To put the aforementioned procedure into effect, I’ll give a few examples of how using a standard guitar practise exercise like scales may help a guitarist improve in a number of different ways. This will be accomplished, as previously mentioned, by concentrating your thoughts on a particular set of goals during each practise session.

The Fretboard Can Be Learned Using Guitar Scales

Your focus should shift from memorising the physical aspects of your guitar playing to memorising how the shapes of the scales you are practising look (visually) in EVERY area of the guitar, regardless of what key you are in. This is because practising scales will help you improve your ability to visualise the guitar neck. You will be forced to pay full attention to what you are doing when your mind is actively involved in this activity rather than playing scales automatically.

How To Develop Your Guitaristic Creativity By Using Guitar Scales

Try forcing yourself to “invent” a number of fresh scale sequences, patterns, and phrases as you practise scales to develop your creativity as a guitarist. This is distinct from simply playing mindlessly and uninspiredly the scale curves up and down. This work alone can keep you occupied for several months while also inspiring hundreds of fresh ideas for scale sequences. The purpose of this piece of advise is to provide another another example of how, while working on a certain small aim, your mind is actively concentrating on an entirely separate set of duties.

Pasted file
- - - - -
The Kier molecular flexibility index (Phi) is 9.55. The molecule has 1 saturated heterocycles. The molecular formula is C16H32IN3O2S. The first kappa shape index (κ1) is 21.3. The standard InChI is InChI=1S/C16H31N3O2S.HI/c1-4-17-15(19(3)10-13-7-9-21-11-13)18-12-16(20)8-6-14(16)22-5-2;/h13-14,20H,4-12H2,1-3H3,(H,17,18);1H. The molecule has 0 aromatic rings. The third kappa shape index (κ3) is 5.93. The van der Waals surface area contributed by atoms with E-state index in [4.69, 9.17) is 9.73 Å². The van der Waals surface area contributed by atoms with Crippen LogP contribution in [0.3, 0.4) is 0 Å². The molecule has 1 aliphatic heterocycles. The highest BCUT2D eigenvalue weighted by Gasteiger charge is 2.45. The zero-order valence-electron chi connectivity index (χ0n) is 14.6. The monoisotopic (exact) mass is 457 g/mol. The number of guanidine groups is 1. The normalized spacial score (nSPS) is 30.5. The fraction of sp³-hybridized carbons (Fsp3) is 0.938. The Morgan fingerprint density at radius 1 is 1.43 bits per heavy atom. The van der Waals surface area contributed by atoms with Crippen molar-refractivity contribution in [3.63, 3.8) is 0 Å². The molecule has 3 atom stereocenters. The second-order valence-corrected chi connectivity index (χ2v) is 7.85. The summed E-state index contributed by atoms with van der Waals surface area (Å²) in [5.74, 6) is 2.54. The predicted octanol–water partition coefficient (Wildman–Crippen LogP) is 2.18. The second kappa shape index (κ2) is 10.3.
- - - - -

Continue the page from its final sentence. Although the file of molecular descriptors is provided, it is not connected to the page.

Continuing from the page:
Guitar Scales: A Tool For Improving Technique

You must deliberately concentrate your attention on each component of superb technique in turn when practising scales to improve your physical guitar playing: eliminating additional strain, avoiding superfluous hand/finger motions, picking articulation, and the capacity of both hands to function in unison. The crucial difference between practising scales particularly to advance in one of the aforementioned areas and mechanically moving your fingers through repetitive fingering patterns, as most guitarists do, is what I want you to take away from this. You can more effectively train your hands for greater scale guitar playing by comprehending and using this distinction.